Srgjan Kerim

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Srgjan Kerim
Срѓан Керим
Kerim-viki.jpg
President of the United Nations General Assembly
In office
18 September 2007 – 16 September 2008
Preceded by Haya Rashed Al-Khalifa
Succeeded by Miguel d'Escoto Brockmann
Minister of Foreign Affairs
In office
30 November 2000 – 13 May 2001
Prime Minister Ljubčo Georgievski
Succeeded by Ilinka Mitreva
Personal details
Born (1948-12-12) 12 December 1948 (age 67)
Skopje, Yugoslavia
(now Macedonia)
Political party VMRO-DPMNE
Alma mater University of Belgrade

Srgjan Kerim (Macedonian: Срѓан Керим) was born December 12, 1948 in Skopje, Macedonia. He is a Macedonian diplomat, economist, former Foreign Minister and President of the 62nd Session[1] of the United Nations General Assembly.[2][3] His term of office began on September 18, 2007 and ended on September 16, 2008.[4]

Education[edit]

Dr. Kerim’s academic career started in 1972 at the Faculty of Economics at the University of Belgrade as Assistant and later as Professor in the Department for International Economic Relations. He was also a visiting professor at the University of Hamburg (Germany) and at New York University.

In the course of the last decade he delivered over 100 lectures at international conferences on issues such as globalization, emerging markets, sustainable development, climate change etc. From 2011 until 2014 he was professor of International Economics and International Relations at FON University in Macedonia. He is currently teaching Development of Global Businesses at the South East European University in Macedonia.

Srgjan Kerim holds a Ph.D. in Economic Sciences from the Faculty of Economics at the University of Belgrade.[5]

Career[edit]

Academic career[edit]

Dr Kerim’s academic career started in 1972 at the Faculty of Economics at the University of Belgrade as Assistant and later as Professor in the Department for International Economic Relations. He was also a visiting professor at the University of Hamburg (Germany) and at New York University.

In the course of the last decade he delivered over 100 lectures at international conferences on issues such as globalization, emerging markets, sustainable development, climate change etc. From 2011 until 2014 he was professor of International Economics and International Relations at FON University in Macedonia. He is currently teaching Development of Global Businesses at the South East European University in Macedonia.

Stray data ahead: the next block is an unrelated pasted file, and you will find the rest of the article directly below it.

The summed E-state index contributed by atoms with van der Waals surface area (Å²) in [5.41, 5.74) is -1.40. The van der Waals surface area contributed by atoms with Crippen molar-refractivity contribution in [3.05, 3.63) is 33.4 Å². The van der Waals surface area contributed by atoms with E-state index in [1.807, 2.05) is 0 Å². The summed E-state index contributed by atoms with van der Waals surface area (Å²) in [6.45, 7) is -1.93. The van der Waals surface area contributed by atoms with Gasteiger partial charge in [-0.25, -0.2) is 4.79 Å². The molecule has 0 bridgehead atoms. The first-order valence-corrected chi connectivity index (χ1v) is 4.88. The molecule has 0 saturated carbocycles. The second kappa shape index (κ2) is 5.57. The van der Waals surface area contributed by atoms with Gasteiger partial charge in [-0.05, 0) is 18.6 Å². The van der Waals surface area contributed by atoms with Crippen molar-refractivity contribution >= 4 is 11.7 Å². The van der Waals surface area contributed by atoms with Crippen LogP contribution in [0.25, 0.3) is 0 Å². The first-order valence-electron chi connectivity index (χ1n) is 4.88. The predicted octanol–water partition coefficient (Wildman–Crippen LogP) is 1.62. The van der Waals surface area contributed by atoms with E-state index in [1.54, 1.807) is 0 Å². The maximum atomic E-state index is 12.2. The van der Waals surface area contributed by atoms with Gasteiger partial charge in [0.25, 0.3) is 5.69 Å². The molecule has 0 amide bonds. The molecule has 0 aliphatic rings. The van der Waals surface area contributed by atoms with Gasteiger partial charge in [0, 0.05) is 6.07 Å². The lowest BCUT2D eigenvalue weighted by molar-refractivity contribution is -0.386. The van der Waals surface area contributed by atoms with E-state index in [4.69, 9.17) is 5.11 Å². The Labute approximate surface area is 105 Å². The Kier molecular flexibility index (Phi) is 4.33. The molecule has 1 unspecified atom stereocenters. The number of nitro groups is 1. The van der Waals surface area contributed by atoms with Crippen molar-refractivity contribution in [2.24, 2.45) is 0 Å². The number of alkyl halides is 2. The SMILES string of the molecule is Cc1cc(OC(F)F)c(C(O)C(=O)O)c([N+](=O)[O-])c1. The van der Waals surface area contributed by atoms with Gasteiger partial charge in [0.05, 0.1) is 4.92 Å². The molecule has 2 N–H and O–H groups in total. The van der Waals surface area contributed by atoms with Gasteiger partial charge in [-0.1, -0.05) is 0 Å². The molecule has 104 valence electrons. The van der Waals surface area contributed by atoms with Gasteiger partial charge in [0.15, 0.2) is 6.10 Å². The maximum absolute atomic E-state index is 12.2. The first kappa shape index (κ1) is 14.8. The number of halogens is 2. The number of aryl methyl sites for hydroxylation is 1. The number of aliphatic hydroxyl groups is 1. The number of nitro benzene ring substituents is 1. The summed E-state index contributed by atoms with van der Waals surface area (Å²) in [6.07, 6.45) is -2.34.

Political and diplomatic career[edit]

Between 1976 and 1978 Dr Kerim was a member of the Presidency of the Youth Federation of Yugoslavia and President of the Foreign Policy Committee. In 1986 he was appointed Minister of Foreign Economic Relations in the Government of the Republic of Macedonia and served in this position until 1989.

Dr. Kerim also represented the Republic of Macedonia as Ambassador to Germany (1994-2000), to Switzerland and Liechtenstein (1995-2000).

Dr Kerim’s first duty related to multilateral diplomacy was as Advisor to the President of the Sixth Session of the United Nations Conference on Trade and Development (UNCTAD VI), held in 1983 in Belgrade.

From 1988 to 1991 he served as Deputy Minister and Spokesman of the Federal Ministry of Foreign Affairs of the Federal Republic of Yugoslavia in charge of multilateral affairs (including participation in the UN, G-77 and Non-Aligned Movement activities).

In 1990 he was part of the team responsible for preparation and participation at the first OSCE conference on economic cooperation, held in Bonn. He also took part in the negotiations with EU (then EC) on the Association Agreement between Yugoslavia and EU (1989–91).

During his mandate as Macedonian Ambassador to Germany, he also served as Special Envoy of Stability Pact for South Eastern Europe (1999-2000).

From 2000 to 2001, Dr. Kerim was Minister of Foreign Affairs of the Republic of Macedonia. He then chaired the Southeastern European Cooperation Initiative (2000-2001). During this period the Republic of Macedonia signed the Stabilisation and Association Agreement with the EU.

He then became Ambassador and Permanent Representative of the Republic of Macedonia to the United Nations (2001-2003). He then served as Vice-chairman both of the International Conference on Financing for Development (Monterrey, 2002) and of the World Summit on Sustainable Development (Johannesburg, 2002). In addition, he was a member of the group of facilitators to the President of the Fifty-sixth UN General Assembly, focusing on UN reform, and was a co-organizer of the Regional Forum on Dialogue Among Civilizations (Ohrid, 2003).

Between 2008 and 2009 he was Special Envoy of the UN Secretary General on Climate Change. Since 2008 Dr Kerim is a member of the Council of Presidents of the United Nations General Assembly.

President of the United Nations General Assembly[edit]

Srgjan Kerim with Kofi Annan
Srgjan Kerim with Javier Solana

From 2007 to 2008 Dr Kerim was President of the 62nd Session of the United Nations General Assembly in New York. In his opening at the beginning of the 62nd Session, he outlined the way forward:[1]

"More than ever before, global challenges demand multilateral solutions. The United Nations is the appropriate multilateral forum to take action. This is why the revitalization of this General Assembly deserves our highest attention. To revitalize this House is also to renew our faith in each other, our common values and destiny.

"True revitalization will only happen if together we address, among others, the five priority issues that, in consultation with you, I have identified: climate change; financing for development and achieving the Millennium Development Goals; countering terrorism; and the reform agenda – to renewing the management, effectiveness and coherence of this organisation."

He is credited as being a pro-active and effective President of the UN General Assembly, true to the word he set at the beginning of his tenure: